It may be even worse. As several projections have suggested, the UK economy
could suffer a sharper downturn than other countries – partly because of its
heavier reliance on financial services.
But, as Anastasia Nesvetailova, a specialist in global finance at London’s
City University, points out, world GDP will still grow nearly 3% in 2009, in
line with what the International Monetary Fund has said we should expect.
So it’s not all gloom. ‘I actually believe the global recession won’t be as
deep as some sceptics make it – it certainly won’t translate into a global
depression,’ says Nesvetailova. ‘Although some parallels between the 1930s and
2000s – such as high leverage, banking and financial crises – are staggering,
both national systems of economic management and the level of international
policy co-ordination is much more advanced today than in the inter-war period.’
How should business respond?
The issue at the top of the agenda for many FDs in 2009 will be liquidity.
‘Banks are withdrawing overdrafts, tightening credit, loan and working capital
facilities – and those that remain are subject to punitive interest rates,’
points out Peter Ewen, managing director at working capital lender, Venture
In this climate, there’s bound to be an increase in insolvencies during the
year, he says, probably even worse than the fallout from the dotcom bubble when
20,000 firms went down the tubes.
Nick O’Reilly, president of R3, the Association of Business Recovery
Professionals, predicts a 41% increase in insolvencies by the end of 2009. ‘This
means we will start to see the numbers of insolvencies we saw at the peak of the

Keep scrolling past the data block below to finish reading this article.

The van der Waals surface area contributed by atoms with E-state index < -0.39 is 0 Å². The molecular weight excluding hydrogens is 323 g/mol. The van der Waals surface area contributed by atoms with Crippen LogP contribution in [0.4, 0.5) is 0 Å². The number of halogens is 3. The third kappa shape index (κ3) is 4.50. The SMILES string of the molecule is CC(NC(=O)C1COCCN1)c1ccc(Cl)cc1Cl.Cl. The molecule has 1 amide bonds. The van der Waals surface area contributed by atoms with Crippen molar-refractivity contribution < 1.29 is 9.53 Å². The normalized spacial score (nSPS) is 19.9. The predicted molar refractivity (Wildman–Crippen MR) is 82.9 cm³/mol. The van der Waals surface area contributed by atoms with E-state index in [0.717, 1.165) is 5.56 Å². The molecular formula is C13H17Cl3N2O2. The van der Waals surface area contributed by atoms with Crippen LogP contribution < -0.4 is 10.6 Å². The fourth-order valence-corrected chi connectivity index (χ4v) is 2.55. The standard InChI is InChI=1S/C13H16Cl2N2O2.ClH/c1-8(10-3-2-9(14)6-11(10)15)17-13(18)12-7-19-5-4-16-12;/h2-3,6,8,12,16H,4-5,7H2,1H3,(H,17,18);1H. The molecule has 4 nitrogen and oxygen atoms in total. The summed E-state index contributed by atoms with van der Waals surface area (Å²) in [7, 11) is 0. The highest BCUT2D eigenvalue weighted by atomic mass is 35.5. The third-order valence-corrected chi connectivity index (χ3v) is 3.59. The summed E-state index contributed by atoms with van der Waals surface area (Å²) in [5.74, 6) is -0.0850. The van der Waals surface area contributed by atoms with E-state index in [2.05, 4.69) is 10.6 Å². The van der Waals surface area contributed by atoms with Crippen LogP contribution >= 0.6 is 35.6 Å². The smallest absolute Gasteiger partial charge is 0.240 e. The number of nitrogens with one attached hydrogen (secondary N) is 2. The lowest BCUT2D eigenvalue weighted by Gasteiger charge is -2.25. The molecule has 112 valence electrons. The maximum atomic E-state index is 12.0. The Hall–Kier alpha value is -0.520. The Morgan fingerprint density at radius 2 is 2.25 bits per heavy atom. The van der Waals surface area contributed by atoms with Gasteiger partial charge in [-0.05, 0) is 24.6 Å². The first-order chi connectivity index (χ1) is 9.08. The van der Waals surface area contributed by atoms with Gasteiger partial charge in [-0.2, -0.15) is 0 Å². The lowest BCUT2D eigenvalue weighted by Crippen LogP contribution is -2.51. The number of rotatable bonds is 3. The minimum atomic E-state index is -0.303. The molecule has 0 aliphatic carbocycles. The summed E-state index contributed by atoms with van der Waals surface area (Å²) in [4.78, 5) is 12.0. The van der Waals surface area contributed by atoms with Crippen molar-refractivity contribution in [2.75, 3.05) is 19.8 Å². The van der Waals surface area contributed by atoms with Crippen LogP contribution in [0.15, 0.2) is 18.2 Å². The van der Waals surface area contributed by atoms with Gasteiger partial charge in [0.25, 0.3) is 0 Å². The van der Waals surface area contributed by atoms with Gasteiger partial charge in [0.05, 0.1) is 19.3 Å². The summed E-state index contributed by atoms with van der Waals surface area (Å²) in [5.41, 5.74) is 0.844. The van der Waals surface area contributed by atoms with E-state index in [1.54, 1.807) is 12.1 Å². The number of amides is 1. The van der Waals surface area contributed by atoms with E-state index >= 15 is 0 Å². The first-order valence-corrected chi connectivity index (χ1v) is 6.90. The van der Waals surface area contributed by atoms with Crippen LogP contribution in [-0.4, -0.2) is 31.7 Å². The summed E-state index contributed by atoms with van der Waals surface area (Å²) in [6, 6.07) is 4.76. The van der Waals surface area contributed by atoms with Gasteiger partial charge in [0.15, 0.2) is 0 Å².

last recession in 1992.’
Vernon Dennis, head of corporate recovery and reconstruction at law firm
Howard Kennedy, says: ‘Even when the bottom of the market is reached, I would
still expect to see a large number of insolvencies occurring up until 2010 as
the initiation of formal insolvency processes tend to lag six to nine months
after signs of initial distress,’ adds Vernon Dennis, head of corporate recovery
and reconstruction at law firm Howard Kennedy.
What about that pension fund?
‘The triple whammy of a falling global equity market, the worsening economic
outlook and reduced free cash means that companies are facing the toughest
environment ever for final salary pensions,’ says Marcus Hurd, head of corporate
solutions at Aon Consulting. ‘Just as employers thought the economic news
couldn’t get any worse, however, trustees could hit them with more big bills to
pay for their pension schemes when they can least afford it. If all final salary
pension schemes were assessed for financial adequacy right now, then it is
likely that contributions would soar by an additional £45bn a year for the next
five years.’ But he advises, ‘Rather than an increase in pension scheme
contributions, however, companies really need support from their pension
schemes. Sensible financial plans, which ease pressures in the short-term, are
required to ensure companies can meet their pension obligations in the long
term. The sensible outcome may be that companies should, in fact, be paying less
in 2009 rather than more.’
This is an abridged version of an article that originally appeared in
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